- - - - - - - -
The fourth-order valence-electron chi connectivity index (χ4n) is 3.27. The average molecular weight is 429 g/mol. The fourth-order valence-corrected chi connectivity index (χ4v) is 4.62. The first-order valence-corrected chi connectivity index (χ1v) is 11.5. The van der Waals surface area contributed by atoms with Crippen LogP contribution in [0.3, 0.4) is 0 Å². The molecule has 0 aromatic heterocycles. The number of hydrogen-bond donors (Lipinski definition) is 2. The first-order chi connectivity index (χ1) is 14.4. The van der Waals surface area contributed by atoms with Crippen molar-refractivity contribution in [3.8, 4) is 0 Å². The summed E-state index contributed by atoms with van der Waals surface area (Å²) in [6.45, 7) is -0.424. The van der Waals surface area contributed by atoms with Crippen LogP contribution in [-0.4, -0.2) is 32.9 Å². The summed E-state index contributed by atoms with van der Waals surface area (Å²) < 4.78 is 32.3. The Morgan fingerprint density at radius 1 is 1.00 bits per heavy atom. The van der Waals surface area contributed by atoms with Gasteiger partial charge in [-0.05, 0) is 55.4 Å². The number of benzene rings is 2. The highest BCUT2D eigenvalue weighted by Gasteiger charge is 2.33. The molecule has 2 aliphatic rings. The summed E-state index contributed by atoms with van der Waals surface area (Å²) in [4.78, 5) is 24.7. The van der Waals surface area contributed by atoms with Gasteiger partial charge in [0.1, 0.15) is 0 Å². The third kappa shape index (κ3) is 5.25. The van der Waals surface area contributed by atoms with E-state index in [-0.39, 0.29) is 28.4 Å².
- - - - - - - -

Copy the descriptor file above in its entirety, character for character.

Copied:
The fourth-order valence-electron chi connectivity index (χ4n) is 3.27. The average molecular weight is 429 g/mol. The fourth-order valence-corrected chi connectivity index (χ4v) is 4.62. The first-order valence-corrected chi connectivity index (χ1v) is 11.5. The van der Waals surface area contributed by atoms with Crippen LogP contribution in [0.3, 0.4) is 0 Å². The molecule has 0 aromatic heterocycles. The number of hydrogen-bond donors (Lipinski definition) is 2. The first-order chi connectivity index (χ1) is 14.4. The van der Waals surface area contributed by atoms with Crippen molar-refractivity contribution in [3.8, 4) is 0 Å². The summed E-state index contributed by atoms with van der Waals surface area (Å²) in [6.45, 7) is -0.424. The van der Waals surface area contributed by atoms with Crippen LogP contribution in [-0.4, -0.2) is 32.9 Å². The summed E-state index contributed by atoms with van der Waals surface area (Å²) < 4.78 is 32.3. The Morgan fingerprint density at radius 1 is 1.00 bits per heavy atom. The van der Waals surface area contributed by atoms with Gasteiger partial charge in [-0.05, 0) is 55.4 Å². The number of benzene rings is 2. The highest BCUT2D eigenvalue weighted by Gasteiger charge is 2.33. The molecule has 2 aliphatic rings. The summed E-state index contributed by atoms with van der Waals surface area (Å²) in [4.78, 5) is 24.7. The van der Waals surface area contributed by atoms with Gasteiger partial charge in [0.1, 0.15) is 0 Å². The third kappa shape index (κ3) is 5.25. The van der Waals surface area contributed by atoms with E-state index in [-0.39, 0.29) is 28.4 Å².